5 Unusual Ways to Gamble Online

Would You ‘Buy’ a Celebrity?

Apr 27, 2014 at 11:25AM


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Online gambling enthusiasts might need to find a new way to get their betting fix with lawmakers pushing for a ban. Sen. Lindsey Graham (R-S.C.) and Rep. Jason Chaffetz (R-Utah) recently introduced a bill banning all forms of Internet gambling.

Online gambling is a $33 billion market, with $3 billion coming from illegal bets made by Americans, according to the American Gaming Association. From the late '90s until 2006, online gambling was largely accepted in the U.S. That year, Congress passed a law making it illegal for gambling companies to accept bets online for unlawful transactions. But in 2011, the Justice Department ruled that only sports bets were unlawful. States like New Jersey began to take advantage by opening their doors to online gambling companies. Now, lawmakers are once again considering a ban.

While Congress considers the future of online gambling, consumers with the desire to make bets and predict the future can roll the dice with less conventional options. Think you can predict who Prince Harry will marry? Or how about how much money the next "Spider-Man" movie is going to garner? If gambling is more of your style, maybe you can "buy" celebrities like Justin Timberlake or a Brad Pitt?

These days, you really can bet on anything. Here are five examples of unusual topics you can bet on:

1. Celebrities
It might not be unusual to bet on the things that stars do — like when they might get married or have a baby — but what about gambling on the actual celebrities? A new game lets you to do just that.

HollyStock allows players to compete against each other to create a valuable portfolio of celebrities, who increase or decrease in value each time they're mentioned on specific websites. Players can buy or sell celebrities on the HollyStock Exchange, but only one player can own a celebrity at a time. Anyone can play for free, but players have the option to compete against other players for real money (except in a handful of states).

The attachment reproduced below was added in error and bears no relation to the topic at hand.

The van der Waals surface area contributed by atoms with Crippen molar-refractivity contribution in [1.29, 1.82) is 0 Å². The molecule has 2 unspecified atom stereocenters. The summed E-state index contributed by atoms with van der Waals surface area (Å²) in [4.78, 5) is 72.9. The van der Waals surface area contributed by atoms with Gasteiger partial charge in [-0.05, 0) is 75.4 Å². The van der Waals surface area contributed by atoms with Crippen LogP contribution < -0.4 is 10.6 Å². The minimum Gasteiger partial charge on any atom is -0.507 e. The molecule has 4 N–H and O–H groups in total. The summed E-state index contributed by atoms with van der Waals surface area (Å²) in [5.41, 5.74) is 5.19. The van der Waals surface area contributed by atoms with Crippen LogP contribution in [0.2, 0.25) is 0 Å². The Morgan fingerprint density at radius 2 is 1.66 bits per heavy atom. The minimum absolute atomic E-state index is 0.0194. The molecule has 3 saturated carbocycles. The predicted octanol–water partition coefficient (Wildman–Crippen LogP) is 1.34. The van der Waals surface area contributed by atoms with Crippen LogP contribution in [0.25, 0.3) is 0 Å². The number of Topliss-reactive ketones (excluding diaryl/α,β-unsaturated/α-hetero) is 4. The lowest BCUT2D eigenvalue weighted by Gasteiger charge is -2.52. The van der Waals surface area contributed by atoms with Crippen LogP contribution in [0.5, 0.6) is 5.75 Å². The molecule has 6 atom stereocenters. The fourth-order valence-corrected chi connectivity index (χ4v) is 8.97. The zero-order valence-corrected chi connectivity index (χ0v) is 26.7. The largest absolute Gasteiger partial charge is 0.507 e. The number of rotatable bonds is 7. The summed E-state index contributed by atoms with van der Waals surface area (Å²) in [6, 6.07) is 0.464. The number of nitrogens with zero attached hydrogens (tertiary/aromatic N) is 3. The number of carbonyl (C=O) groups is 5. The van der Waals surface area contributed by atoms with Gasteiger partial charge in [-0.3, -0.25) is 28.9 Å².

2. Novelty news
The Irish betting site Paddy Power allows you to place novelty bets on a number of unusual topics, including a whole section devoted to the Royal Family. Betting topics include the year Prince William and Kate Middleton will have their second child, its sex, what his or her name will be, and the next royal to have a child.

If you're not up for betting on the royals, you can take your chances by placing a bet on which animal will be cloned next or when alien life will be proven. The site also lets you bet on sports, politics, and current affairs.

3. Movie earnings
If betting on entertainment is more up your alley, the website Media Predict allows you to be on media. You can bet on topics like how much "The Amazing Spider-Man 2" will gross for its North American opening weekend. Current odds say about $97 million. The site says if you're good at predicting, it will give you cash to use at its real-money site.

4. Bitcoin
What do you think the price of Bitcoin will be on April 30th? The website Predictious allows people to bet on a variety of topics — from sports to politics to economics and entertainment.

Recently, users of Predictious bet on which film was likely to win the Best Picture Oscar and whether the U.S. would win the most medals in Sochi. But the site is perhaps best known for allowing its users to utilize Bitcoin to make predictions — which has let the site transfer money in a quick and easy way without legal repercussions (so far).

And not only can you bet with Bitcoins, you can also make predictions on the value of the digital currency. Predictious lets users predict what the price of Bitcoin will be on certain dates. Currently, the site has more than 3,000 members who and has seen more than $500,000 in Bitcoins exchanged .

The future
If you prefer to think long term, the website Long Bets might be for you. Created by the Long Now Foundation, the site keeps tracks of bets — of societal or scientific importance — that are made on long-term events and seeks to stimulate discussion about the future.

Prognosticators can make predictions, challenge other predictors, and place bets on the future they think might come true. Predictors have to include an explanation for their vision of the future. Any winnings made are given to the winner's charity of choice. Among the predictions that have been made: that half of all the books sold worldwide would be digital by 2010 (it didn't come true) and that a Democrat would be president of the U.S. as of August 2005 (it did come true).

Recently, Warren Buffett bet a hedge fund operator $1 million that hedge funds wouldn't beat the returns of the S&P 500 over a 10 year period. We'll find out who wins after 2017. Other interesting bets — that by 2018 the euro wouldn't be the legal currency of France, Italy and Germany, and that at least one human alive in the year 2000 would still be alive in 2150.

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